Tracks in the Snowby Lucy Jane Bledsoe
When Amy doesn't show up to baby-sit, Erin knows that something must be terribly wrong. But who will believe her? Not her parents, not even the police. They all tell Erin the same thingAmy is irresponsibleso Erin decides to take things into her own hands. She persuades Tiffany, her new science partner, to do a project on animal tracks, figuring the
When Amy doesn't show up to baby-sit, Erin knows that something must be terribly wrong. But who will believe her? Not her parents, not even the police. They all tell Erin the same thingAmy is irresponsibleso Erin decides to take things into her own hands. She persuades Tiffany, her new science partner, to do a project on animal tracks, figuring the project will give her an excuse to search for Amy. While the two girls are in the woods, a sudden spring blizzard strikes. Erin and Tiffany are now snowbound, with only one thoughtsurvival.
LUCY JANE BLEDSOE is also the author of The Big Bike Race. She lives in Berkeley, California.
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No one believed Amy was missing.
Mom and Dad, busy getting ready for work, were angry about the weather, which was turning bad in time for the weekend. It was April, which meant it should have been spring. But we live in a small town in the Sierra mountains of California. Up here you can't count on spring until June. On this Friday morning, flat, grayish snow clouds hung over our world.
"Dad," I said, bringing him a second cup of coffee, "I think Amy's in trouble."
Dad was busy shaving, so all he did was mumble, "She'll show up. She probably just forgot."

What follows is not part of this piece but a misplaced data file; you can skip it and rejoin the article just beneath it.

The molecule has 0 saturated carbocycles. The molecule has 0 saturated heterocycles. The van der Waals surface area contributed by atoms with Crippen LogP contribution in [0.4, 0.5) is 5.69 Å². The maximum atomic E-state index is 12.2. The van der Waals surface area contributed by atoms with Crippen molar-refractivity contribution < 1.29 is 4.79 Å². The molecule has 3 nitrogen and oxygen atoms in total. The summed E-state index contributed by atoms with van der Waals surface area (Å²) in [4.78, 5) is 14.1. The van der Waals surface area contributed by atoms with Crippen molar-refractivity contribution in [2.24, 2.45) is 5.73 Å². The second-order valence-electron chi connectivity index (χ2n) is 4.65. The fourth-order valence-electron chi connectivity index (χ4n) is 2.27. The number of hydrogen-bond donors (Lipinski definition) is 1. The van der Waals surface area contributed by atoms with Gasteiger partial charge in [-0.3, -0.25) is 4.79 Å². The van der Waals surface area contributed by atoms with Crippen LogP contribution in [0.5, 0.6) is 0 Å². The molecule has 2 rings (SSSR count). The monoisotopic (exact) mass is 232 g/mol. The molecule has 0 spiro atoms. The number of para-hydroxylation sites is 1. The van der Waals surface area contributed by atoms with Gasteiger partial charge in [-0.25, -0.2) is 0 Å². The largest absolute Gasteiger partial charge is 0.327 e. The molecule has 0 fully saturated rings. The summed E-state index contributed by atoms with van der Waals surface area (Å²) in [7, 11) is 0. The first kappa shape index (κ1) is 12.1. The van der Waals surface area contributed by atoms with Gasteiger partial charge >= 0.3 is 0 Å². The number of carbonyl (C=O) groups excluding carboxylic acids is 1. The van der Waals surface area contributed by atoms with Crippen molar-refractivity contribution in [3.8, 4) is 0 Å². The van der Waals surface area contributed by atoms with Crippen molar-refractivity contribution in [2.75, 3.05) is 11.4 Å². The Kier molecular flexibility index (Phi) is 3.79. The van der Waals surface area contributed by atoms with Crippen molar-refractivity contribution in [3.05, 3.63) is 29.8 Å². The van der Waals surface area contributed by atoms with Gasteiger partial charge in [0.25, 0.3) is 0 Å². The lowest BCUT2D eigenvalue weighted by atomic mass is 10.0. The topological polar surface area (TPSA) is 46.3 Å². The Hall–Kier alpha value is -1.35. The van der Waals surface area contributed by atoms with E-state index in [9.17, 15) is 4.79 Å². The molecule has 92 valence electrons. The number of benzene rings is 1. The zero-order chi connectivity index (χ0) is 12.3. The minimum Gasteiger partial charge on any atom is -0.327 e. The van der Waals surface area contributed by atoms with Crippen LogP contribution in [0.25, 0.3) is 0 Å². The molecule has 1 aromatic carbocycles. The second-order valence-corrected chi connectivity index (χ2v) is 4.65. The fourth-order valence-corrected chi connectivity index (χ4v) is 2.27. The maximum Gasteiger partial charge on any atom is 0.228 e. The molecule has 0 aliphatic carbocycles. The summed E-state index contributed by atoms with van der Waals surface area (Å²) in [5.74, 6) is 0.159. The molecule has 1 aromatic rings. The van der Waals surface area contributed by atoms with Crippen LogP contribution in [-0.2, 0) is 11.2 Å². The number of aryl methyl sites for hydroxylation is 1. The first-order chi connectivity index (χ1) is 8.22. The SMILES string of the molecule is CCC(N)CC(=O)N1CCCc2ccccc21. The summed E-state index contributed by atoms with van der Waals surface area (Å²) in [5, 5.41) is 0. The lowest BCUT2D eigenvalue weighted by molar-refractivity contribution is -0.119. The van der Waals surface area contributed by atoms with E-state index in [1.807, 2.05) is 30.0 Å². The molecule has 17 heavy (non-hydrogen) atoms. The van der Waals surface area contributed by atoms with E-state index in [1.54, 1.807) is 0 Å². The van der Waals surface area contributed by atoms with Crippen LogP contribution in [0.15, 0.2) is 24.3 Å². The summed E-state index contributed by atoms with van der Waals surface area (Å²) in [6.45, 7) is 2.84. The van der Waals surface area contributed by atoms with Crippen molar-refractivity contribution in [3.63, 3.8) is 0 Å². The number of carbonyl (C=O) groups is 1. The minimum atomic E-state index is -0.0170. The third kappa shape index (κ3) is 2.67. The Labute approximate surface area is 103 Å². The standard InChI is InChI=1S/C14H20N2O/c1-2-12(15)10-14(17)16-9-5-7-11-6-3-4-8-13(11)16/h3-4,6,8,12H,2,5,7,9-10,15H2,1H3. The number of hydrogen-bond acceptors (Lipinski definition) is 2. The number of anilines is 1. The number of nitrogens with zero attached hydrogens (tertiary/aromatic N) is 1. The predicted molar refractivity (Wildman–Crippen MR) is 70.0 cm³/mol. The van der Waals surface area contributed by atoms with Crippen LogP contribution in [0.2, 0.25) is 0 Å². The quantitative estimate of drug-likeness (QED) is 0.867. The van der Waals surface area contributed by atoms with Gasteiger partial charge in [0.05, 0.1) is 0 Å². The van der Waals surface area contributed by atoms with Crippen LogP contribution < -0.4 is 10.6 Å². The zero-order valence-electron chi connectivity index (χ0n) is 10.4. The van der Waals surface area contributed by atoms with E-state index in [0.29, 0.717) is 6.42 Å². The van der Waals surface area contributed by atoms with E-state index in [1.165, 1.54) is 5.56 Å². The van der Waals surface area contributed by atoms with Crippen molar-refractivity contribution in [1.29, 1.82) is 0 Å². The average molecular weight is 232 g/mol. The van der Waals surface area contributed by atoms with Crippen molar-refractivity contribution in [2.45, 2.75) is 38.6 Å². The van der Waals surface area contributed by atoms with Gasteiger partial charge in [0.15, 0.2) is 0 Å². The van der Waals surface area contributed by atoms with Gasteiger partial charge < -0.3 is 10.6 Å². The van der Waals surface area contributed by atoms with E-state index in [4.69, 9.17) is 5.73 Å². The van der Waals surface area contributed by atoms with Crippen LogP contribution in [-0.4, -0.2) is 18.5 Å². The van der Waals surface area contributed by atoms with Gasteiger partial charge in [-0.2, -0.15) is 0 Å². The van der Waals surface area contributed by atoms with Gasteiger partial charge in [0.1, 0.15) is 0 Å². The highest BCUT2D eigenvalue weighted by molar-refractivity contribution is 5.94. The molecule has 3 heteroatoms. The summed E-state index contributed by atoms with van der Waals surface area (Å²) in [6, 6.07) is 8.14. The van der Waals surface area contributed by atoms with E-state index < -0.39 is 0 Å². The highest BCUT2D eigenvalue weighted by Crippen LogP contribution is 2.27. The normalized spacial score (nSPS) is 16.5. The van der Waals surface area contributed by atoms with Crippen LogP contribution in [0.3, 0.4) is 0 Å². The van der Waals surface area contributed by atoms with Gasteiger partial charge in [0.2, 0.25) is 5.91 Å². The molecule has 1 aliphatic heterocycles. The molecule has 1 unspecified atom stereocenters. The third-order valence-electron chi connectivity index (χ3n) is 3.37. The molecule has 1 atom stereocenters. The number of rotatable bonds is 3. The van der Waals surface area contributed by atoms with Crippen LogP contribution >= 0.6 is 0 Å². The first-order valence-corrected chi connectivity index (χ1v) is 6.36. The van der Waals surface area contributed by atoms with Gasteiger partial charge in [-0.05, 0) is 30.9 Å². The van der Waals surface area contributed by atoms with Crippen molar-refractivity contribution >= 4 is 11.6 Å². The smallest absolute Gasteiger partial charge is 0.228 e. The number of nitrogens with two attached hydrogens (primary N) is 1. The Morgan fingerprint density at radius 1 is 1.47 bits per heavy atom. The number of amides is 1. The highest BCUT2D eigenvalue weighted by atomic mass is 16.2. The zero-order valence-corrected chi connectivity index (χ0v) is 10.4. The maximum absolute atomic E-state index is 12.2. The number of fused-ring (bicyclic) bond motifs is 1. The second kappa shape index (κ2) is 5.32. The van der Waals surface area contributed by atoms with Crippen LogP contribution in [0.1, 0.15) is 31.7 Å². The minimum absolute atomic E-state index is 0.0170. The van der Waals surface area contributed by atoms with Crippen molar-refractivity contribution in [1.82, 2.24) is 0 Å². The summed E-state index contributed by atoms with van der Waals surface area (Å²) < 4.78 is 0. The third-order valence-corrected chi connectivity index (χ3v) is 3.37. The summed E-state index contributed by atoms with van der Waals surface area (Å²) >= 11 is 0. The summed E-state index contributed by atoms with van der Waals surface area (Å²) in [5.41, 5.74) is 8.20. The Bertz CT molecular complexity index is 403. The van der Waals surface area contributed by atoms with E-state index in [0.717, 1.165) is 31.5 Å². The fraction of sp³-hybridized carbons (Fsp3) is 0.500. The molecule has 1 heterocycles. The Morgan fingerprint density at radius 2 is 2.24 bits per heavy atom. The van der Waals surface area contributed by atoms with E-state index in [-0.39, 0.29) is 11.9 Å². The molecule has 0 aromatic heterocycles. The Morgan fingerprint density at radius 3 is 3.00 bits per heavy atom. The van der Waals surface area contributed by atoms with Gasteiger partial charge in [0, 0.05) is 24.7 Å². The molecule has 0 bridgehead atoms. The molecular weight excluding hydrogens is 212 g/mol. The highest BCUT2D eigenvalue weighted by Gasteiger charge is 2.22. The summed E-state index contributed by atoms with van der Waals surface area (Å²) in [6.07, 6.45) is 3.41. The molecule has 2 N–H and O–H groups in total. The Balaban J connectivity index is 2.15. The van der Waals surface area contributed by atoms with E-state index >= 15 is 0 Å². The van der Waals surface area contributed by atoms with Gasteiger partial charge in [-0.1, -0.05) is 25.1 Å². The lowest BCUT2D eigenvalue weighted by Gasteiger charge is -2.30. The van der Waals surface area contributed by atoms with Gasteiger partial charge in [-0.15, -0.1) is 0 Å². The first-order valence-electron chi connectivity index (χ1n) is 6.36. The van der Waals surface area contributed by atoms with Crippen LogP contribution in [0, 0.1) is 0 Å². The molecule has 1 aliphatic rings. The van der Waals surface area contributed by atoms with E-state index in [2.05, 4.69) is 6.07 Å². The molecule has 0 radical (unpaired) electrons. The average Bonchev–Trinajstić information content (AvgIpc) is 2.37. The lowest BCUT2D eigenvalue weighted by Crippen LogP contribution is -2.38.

There was no way that Amy would forget me. I told Dad, "I doubt that. There's got to be a good reason she didn't show up."
Mom pulled her nylons up one leg. She sighed and said, "It's so hard finding a reliable babysitter."
"Amy is very responsible," I told her, even though it wasn't completely true.
Mom said, "If Amy was responsible, she would have been here last night at six o'clock." She put on her light blue blazer and looked at herself in the mirror. Then she looked at me. "What happened to your glasses, Erin?"
I didn't have to answer. It was obvious. I had broken them. Again. When I jumped out of bed that morning, I'd landed right on them. At least only one leg broke off. I pulled the glasses' leg out of my back pocket and held it up for her to see.
Now Mom was really in a bad mood: the weather looked more like winter than spring; she and Dad hadn't gone to the movies last night because Amy never showed up; and now I had broken my glasses.
She sighed again but didn't say anything more about theglasses. "I'm late, Erin, but I don't want you wearing jeans to school and you know it. Don't forget to brush your hair, either."
"This is the first time Amy hasn't shown up!" I protested.
"Gotta run," Mom said. "No jeans and brush your hair."
Mom and Dad crashed into each other running for the door. Mom's coffee splashed onto her blazer.
"Go get the truck started," she told Dad, then ran back to their bedroom to change. A minute later she came out wearing a yellow sweater with a small glob of tomato sauce hardened onto the sleeve. I didn't tell her about it.
"Don't worry about Amy," she said running out the door.
I wanted to shout, "You don't know anything about Amy!" After watching the truck roar off, I sat down to eat my cereal.
I knew a whole lot about Amy, even though I'm ten and she's sixteen. We'd met last month when Mom and Dad hired her to babysit me during spring break. We spent two whole weeks together. She scared me that first day because of the way she looked. Mom called it the look of an artist. Amy has wild gray eyes that change all the time, like the mountain sky. She's real skinny and has long black curly hair. She always wears dangling earrings, which she makes herself, and about ten bracelets on each arm. They jingle every time she moves.